• Almond Oil (trying for the first time): $10.99; $1.10 savings
  • Small bottle Carlson Fish Oil: $22.69; $2.27 savings
  • Avocados: on sale 2 for $3; $0.30 savings
  • Organic Valley Heavy Cream: $3.79; $0.38 savings

Adding up everything I bought yesterday for the whole family, I saved $34.08 on the owner sale day discount and a total of $21.05 on the case discounts. $55.13 total savings, not including sale prices on some of our regular products. That helps the food budget a whole lot.


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About Christy Anderson Brekken

In no particular order... Instructor and Researcher, Department of Applied Economics, Oregon State University. Educational background: University of MN Law School, 2005. MS in Ag and Resource Economics, Oregon State University, 2011. Teaches: Agricultural Law, Environmental Law. Mother: brilliant 9 year old boy; brilliant 6 year old girl with benign myoclonic epilepsy on a modified ketogenic diet therapy. Married to: Ted Brekken, OSU Department of Electrical Engineering. Ride: Xtra-cycle Edgerunner with kid seat; 400-pound cargo capacity. Grew up: Devils Lake, ND. Lived in: Minneapolis/St. Paul, MN, Pohang, South Korea, Trondheim, Norway, Corvallis, OR. Interests: Cooking, knitting, eating, yoga, laughing, hiking, traveling, staying sane.

7 thoughts on “Tips and Tricks: Saving money!

  1. Hi — I’m so happy to have found your blog. My son has failed three meds now and we are hoping to start the diet soon. We live in Portland. I look forward to all your tips!

    • Anne–So glad you found us! We can meet at a park in PDX sometime and share some keto-treats! We are happy to share all that we know, now that we feel like we have this under control. It is hard to get started, so feel free to contact us anytime. How old is your son, and is he also seeing Dr. Wray? –Christy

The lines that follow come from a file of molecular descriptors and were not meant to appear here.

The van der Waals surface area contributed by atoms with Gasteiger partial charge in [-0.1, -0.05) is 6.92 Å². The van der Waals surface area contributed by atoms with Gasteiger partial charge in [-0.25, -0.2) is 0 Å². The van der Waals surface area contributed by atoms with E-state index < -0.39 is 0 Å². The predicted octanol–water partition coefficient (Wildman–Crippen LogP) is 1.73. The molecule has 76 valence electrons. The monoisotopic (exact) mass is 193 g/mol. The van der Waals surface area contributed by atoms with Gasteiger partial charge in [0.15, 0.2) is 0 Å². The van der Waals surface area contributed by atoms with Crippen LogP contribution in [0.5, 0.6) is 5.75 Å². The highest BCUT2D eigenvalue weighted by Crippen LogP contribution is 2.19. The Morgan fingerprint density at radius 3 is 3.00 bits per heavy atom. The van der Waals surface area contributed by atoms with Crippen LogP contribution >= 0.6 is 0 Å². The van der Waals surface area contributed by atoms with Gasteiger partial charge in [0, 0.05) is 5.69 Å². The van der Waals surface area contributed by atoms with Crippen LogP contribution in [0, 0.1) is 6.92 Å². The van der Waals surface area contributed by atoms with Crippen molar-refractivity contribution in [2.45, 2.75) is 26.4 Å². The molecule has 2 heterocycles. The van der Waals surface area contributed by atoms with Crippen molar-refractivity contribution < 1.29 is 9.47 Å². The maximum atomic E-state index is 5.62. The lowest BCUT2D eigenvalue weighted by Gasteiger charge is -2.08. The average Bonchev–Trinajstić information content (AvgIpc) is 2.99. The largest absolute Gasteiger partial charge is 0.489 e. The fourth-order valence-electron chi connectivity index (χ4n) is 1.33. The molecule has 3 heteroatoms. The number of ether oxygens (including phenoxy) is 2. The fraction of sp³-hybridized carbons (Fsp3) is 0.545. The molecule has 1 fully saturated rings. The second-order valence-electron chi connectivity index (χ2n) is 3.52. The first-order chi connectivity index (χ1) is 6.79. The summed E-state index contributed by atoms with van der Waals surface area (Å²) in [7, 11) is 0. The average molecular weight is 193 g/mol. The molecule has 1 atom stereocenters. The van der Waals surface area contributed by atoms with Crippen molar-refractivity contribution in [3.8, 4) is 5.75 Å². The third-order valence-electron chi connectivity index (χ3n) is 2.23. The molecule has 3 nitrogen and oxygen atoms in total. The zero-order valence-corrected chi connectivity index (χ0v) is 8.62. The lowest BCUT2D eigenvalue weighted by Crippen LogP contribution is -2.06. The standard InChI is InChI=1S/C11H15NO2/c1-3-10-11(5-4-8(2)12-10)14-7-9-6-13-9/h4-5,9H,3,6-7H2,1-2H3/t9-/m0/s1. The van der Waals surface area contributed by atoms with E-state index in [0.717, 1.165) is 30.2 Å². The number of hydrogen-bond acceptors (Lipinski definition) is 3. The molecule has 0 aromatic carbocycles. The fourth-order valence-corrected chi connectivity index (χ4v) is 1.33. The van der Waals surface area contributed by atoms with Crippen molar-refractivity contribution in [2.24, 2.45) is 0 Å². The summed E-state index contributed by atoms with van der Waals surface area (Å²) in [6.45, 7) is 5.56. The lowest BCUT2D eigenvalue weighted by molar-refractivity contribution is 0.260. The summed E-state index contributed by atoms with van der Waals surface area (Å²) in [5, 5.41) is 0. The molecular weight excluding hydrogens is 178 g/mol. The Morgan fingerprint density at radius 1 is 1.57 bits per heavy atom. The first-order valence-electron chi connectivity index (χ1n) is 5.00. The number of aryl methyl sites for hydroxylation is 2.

• We have been seeing a different doctor, Jennifer Huffman at Emanuel, but we have an appointment with Dr Wray in a few weeks, hopefully to get going on the diet. I’ve been hounding them to fit him in sooner. My son, Samson, is 3.5 — lots of other health issues though that make him complicated. Would actually love to chat further! I’m at

        • Just let us know if you have any other questions. Nora adores Dr. Wray. He is specially trained in the keto diet, but he also keeps every other tool in his medical kit. I have appreciated his problem-solving approach with us. Feel free to email me if you have any other questions.

          Until then, we started feeding Nora on the low-glycemic index diet early on, before meeting him, taking out refined sugars and starches. I think the gradual approach also helped her acceptance of the diet. She didn’t do the hospitalized induction so it was less of a shock to her emotionally because her food didn’t change overnight. It can’t hurt to start trying the basic philosophy behind the diet, maintaining a low and steady blood sugar level. Just don’t push it too far into ketosis without supervision.

  2. Hi Christy. I just found your blog and skipped through a bit. I saw you mentioned Nora now eats raw vegan diet. You mean you make keto diet raw and vegan? My son is on keto diet as well ( second try ). It is not working for us any longer as it used to and I am shifting towards raw diet. But i find it so hard and time consuming to incorporate raw diet into keto diet. Do you have any raw keto recipes to share?

    • Hi Natasha–sorry to mislead you, that was an April Fools joke, to say that Nora is on a raw food diet too. But in that post, I included a keto recipe that was inspired by a raw food diet recipe. Macadamia Monster Mash. Check out that recipe for one option, but otherwise, it would be tough to do a raw food vegan diet, as you know. Lots of coconut oil and coconut milk maybe! Good luck.

      • Bummer! I should’ve read more carefully I guess. I thought I finally found someone just as crazy as myself. LOL. We will most likely be switching to just raw food diet in a future. Glad to hear keto is working for Nora